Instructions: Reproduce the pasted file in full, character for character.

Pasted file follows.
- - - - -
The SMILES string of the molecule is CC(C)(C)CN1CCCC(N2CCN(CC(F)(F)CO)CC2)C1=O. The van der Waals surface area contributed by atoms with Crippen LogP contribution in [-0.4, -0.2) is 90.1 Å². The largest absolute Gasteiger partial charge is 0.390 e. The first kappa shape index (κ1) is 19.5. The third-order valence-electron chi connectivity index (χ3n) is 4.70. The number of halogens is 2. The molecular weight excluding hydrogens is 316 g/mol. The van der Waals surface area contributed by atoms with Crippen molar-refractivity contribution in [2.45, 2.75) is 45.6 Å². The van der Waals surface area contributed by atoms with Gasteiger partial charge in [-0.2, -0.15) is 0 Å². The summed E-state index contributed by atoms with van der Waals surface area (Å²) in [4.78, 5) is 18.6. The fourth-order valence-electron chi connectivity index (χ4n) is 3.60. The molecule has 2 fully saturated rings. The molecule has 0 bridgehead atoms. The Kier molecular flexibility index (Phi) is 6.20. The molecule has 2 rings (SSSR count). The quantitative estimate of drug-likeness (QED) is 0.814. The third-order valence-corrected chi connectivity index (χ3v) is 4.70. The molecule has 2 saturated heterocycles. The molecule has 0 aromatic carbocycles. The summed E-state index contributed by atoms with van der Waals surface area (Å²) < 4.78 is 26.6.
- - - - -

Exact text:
The SMILES string of the molecule is CC(C)(C)CN1CCCC(N2CCN(CC(F)(F)CO)CC2)C1=O. The van der Waals surface area contributed by atoms with Crippen LogP contribution in [-0.4, -0.2) is 90.1 Å². The largest absolute Gasteiger partial charge is 0.390 e. The first kappa shape index (κ1) is 19.5. The third-order valence-electron chi connectivity index (χ3n) is 4.70. The number of halogens is 2. The molecular weight excluding hydrogens is 316 g/mol. The van der Waals surface area contributed by atoms with Crippen molar-refractivity contribution in [2.45, 2.75) is 45.6 Å². The van der Waals surface area contributed by atoms with Gasteiger partial charge in [-0.2, -0.15) is 0 Å². The summed E-state index contributed by atoms with van der Waals surface area (Å²) in [4.78, 5) is 18.6. The fourth-order valence-electron chi connectivity index (χ4n) is 3.60. The molecule has 2 fully saturated rings. The molecule has 0 bridgehead atoms. The Kier molecular flexibility index (Phi) is 6.20. The molecule has 2 rings (SSSR count). The quantitative estimate of drug-likeness (QED) is 0.814. The third-order valence-corrected chi connectivity index (χ3v) is 4.70. The molecule has 2 saturated heterocycles. The molecule has 0 aromatic carbocycles. The summed E-state index contributed by atoms with van der Waals surface area (Å²) < 4.78 is 26.6.